The Gist: A Chinese-American student in Mississippi was not allowed to attend a white-only school because of her descent, even though there were no schools in the district available for the Chinese. The U.S. Supreme Court ruled the school could nevertheless preclude her.
Martha Lum was a 9-year-old citizen of the United States with Chinese blood. During the lunch period of her first day of school at Rosedale Consolidated School, she was told she had to leave and could never come back because she was not white. Gong Lum, Martha's father, brought this case on the grounds that the school's actions violated the 14th amendment.
The 14th amendment states: No State shall make or enforce any law which shall abridge the privileges or immunities of citizens of the United States; nor shall any State deprive any person of life, liberty, or property, without due process of law; nor deny to any person within its jurisdiction the equal protection of the laws. Earlier, in Plessy v. Ferguson, the U.S. Supreme Court had determined segregation laws--laws requiring the separation of black people from white people in public facilities--was constitutional because such laws were "separate but equal" (clearly, this was not true, as facilities for white people were far superior). Additionally, in Cumming v. Richmond, the Court expanded this logic by stating local governments could fund a white-only high school without providing an alternative for black people.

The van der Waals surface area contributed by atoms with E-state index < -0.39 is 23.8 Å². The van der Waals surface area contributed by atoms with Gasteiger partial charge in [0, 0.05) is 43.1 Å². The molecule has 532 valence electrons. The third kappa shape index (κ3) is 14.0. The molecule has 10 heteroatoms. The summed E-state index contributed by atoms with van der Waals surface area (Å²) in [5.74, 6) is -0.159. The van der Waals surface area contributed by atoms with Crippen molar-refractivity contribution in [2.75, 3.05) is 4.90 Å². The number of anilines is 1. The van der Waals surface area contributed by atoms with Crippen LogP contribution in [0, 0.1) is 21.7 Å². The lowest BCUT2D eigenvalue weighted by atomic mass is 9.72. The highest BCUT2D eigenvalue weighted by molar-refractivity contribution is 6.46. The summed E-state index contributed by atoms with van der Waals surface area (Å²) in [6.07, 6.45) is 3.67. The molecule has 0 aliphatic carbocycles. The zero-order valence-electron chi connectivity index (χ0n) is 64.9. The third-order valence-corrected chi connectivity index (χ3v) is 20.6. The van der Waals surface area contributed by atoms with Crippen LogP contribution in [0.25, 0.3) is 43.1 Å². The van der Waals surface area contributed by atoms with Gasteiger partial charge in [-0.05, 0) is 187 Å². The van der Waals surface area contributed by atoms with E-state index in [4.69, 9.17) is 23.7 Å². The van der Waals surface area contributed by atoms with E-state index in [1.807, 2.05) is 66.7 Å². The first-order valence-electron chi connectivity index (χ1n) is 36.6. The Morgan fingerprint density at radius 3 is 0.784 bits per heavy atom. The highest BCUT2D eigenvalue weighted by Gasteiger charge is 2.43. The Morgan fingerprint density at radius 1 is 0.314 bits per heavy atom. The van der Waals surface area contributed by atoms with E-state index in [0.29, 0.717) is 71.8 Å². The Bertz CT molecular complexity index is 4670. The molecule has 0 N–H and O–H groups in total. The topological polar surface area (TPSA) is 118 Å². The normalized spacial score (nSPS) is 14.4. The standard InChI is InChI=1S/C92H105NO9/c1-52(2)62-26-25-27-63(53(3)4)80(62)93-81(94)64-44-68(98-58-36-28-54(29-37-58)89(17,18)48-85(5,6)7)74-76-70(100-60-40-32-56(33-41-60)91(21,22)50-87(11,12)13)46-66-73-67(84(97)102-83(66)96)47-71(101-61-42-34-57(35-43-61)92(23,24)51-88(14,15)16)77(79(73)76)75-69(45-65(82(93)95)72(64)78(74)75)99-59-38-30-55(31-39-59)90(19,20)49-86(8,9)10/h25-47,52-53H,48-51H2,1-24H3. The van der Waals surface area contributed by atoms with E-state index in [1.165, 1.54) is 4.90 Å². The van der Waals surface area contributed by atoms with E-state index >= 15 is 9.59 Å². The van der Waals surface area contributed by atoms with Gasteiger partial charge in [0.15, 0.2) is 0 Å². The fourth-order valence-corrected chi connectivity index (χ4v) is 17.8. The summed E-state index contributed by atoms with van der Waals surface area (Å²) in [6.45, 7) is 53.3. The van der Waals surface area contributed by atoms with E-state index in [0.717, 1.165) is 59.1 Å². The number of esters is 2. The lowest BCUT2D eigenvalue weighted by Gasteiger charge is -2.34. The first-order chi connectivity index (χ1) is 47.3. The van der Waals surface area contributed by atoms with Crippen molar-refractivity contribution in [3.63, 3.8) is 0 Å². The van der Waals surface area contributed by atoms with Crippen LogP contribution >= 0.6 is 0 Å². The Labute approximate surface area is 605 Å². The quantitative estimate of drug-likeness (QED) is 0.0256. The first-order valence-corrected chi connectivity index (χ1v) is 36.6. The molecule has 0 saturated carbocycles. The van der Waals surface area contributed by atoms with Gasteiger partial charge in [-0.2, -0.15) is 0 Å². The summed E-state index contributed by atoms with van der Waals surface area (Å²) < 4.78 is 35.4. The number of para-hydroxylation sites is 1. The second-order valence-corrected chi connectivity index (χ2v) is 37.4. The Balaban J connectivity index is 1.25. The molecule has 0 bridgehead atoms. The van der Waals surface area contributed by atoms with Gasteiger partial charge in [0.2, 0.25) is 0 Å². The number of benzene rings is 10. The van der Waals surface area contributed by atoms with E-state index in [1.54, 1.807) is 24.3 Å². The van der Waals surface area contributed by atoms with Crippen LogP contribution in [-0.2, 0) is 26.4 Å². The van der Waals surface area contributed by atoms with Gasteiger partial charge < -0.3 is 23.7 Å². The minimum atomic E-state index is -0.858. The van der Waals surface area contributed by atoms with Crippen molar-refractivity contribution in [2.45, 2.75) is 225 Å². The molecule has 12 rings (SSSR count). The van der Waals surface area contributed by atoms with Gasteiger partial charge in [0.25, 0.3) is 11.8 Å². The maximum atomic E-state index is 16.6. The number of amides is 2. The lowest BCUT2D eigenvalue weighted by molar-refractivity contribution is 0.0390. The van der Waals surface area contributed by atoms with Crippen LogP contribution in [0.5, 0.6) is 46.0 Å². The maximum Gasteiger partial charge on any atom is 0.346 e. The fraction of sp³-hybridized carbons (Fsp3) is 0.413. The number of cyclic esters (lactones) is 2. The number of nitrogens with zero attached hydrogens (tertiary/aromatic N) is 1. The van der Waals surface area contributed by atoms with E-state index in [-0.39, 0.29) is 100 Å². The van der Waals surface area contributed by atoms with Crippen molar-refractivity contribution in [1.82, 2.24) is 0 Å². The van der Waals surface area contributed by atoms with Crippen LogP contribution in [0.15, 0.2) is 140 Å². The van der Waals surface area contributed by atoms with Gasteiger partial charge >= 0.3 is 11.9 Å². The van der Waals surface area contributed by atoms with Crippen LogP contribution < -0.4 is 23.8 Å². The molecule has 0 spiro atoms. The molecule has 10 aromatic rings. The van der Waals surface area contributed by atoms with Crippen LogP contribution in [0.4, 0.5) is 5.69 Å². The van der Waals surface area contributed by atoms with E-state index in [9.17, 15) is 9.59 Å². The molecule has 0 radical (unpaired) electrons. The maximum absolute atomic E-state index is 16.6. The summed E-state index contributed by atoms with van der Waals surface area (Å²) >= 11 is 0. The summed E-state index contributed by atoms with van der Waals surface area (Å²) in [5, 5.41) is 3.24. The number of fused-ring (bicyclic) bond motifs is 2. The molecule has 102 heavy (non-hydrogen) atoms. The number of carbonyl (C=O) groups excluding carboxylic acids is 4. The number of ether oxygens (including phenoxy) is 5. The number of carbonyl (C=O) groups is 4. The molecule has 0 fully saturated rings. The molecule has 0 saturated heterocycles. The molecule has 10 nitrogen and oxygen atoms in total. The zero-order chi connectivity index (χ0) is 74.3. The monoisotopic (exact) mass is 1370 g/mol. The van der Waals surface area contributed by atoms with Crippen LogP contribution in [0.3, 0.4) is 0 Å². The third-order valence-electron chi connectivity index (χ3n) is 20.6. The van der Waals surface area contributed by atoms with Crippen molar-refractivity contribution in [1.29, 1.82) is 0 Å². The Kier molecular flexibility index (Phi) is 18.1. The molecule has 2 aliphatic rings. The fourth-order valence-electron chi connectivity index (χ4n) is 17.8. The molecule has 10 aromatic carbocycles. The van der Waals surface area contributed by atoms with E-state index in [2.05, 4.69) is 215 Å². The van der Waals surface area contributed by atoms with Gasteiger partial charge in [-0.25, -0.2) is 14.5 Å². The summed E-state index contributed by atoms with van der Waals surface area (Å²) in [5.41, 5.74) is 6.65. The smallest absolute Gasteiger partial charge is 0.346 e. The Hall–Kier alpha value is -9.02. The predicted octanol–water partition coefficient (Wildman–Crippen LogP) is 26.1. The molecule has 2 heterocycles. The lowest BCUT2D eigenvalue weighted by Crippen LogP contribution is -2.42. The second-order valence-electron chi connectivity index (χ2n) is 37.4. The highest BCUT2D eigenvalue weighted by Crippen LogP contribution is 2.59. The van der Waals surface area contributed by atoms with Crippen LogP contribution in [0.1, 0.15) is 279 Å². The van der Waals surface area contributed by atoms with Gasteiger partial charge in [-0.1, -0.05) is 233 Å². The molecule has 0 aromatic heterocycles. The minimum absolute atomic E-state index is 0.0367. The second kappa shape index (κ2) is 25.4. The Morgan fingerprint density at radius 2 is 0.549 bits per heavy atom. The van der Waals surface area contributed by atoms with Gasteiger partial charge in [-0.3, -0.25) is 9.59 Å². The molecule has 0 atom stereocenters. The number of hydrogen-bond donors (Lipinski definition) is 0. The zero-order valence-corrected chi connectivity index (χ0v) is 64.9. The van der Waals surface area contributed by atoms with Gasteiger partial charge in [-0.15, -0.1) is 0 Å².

Using these cases as precedent, the U.S. Supreme Court held the school's action in precluding a Chinese-American student was legal, and there was no reason why the Chinese-American student couldn't attend a colored school outside of her district. Nor did the Court find any difference between segregation issues involving white and black people and "where the issue is between white pupils and the pupils of the yellow races. The decision is within the discretion of the state in regulating its public schools, and does not conflict with the Fourteenth Amendment."
In essence, the Court held the issue had been settled long ago. This was just another one of many cases (i.e. Minor, Plessy, Cumming, Berea) where the Court gave the 14th amendment minimal value while providing and expanding substantial power to state governments, allowing them great deference to segregate their citizens however they saw fit.
This case was later overruled by Brown v. Board of Education (1954).
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